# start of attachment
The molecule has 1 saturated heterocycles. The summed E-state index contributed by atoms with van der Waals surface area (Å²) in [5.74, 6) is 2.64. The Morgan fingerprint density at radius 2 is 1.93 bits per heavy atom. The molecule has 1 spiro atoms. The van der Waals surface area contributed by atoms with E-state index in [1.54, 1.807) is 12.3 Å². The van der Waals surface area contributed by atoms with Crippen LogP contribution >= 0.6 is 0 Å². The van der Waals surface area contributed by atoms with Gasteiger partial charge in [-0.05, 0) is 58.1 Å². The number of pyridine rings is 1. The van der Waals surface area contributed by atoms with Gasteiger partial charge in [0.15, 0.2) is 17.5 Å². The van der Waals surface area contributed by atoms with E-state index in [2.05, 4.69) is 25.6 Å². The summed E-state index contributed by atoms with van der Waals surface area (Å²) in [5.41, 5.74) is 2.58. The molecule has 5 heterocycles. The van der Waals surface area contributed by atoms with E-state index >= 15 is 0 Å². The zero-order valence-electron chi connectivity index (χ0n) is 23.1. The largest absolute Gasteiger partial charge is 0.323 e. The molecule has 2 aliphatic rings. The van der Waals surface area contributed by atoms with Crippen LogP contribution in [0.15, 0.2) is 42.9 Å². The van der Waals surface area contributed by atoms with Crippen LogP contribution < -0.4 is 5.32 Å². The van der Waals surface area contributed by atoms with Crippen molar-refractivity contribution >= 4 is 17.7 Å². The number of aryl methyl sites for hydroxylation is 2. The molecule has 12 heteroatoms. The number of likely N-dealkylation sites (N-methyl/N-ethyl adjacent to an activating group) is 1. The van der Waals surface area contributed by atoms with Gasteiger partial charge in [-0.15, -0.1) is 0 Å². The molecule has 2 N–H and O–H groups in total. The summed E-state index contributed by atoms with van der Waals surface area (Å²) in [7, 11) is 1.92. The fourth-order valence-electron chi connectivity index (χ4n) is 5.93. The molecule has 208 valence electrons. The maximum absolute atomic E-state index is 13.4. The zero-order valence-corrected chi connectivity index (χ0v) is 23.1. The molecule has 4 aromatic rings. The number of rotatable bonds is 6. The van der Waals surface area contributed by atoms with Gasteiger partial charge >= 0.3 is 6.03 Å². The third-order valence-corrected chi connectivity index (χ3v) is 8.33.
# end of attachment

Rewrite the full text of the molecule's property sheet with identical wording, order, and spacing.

The molecule has 1 saturated heterocycles. The summed E-state index contributed by atoms with van der Waals surface area (Å²) in [5.74, 6) is 2.64. The Morgan fingerprint density at radius 2 is 1.93 bits per heavy atom. The molecule has 1 spiro atoms. The van der Waals surface area contributed by atoms with E-state index in [1.54, 1.807) is 12.3 Å². The van der Waals surface area contributed by atoms with Crippen LogP contribution >= 0.6 is 0 Å². The van der Waals surface area contributed by atoms with Gasteiger partial charge in [-0.05, 0) is 58.1 Å². The number of pyridine rings is 1. The van der Waals surface area contributed by atoms with Gasteiger partial charge in [0.15, 0.2) is 17.5 Å². The van der Waals surface area contributed by atoms with E-state index in [2.05, 4.69) is 25.6 Å². The summed E-state index contributed by atoms with van der Waals surface area (Å²) in [5.41, 5.74) is 2.58. The molecule has 5 heterocycles. The van der Waals surface area contributed by atoms with E-state index >= 15 is 0 Å². The zero-order valence-electron chi connectivity index (χ0n) is 23.1. The largest absolute Gasteiger partial charge is 0.323 e. The molecule has 2 aliphatic rings. The van der Waals surface area contributed by atoms with Crippen LogP contribution in [0.15, 0.2) is 42.9 Å². The van der Waals surface area contributed by atoms with Crippen LogP contribution < -0.4 is 5.32 Å². The van der Waals surface area contributed by atoms with Crippen molar-refractivity contribution >= 4 is 17.7 Å². The number of aryl methyl sites for hydroxylation is 2. The molecule has 12 heteroatoms. The number of likely N-dealkylation sites (N-methyl/N-ethyl adjacent to an activating group) is 1. The van der Waals surface area contributed by atoms with Gasteiger partial charge in [-0.15, -0.1) is 0 Å². The molecule has 2 N–H and O–H groups in total. The summed E-state index contributed by atoms with van der Waals surface area (Å²) in [7, 11) is 1.92. The fourth-order valence-electron chi connectivity index (χ4n) is 5.93. The molecule has 208 valence electrons. The maximum absolute atomic E-state index is 13.4. The zero-order valence-corrected chi connectivity index (χ0v) is 23.1. The molecule has 4 aromatic rings. The number of rotatable bonds is 6. The van der Waals surface area contributed by atoms with Gasteiger partial charge >= 0.3 is 6.03 Å². The third-order valence-corrected chi connectivity index (χ3v) is 8.33.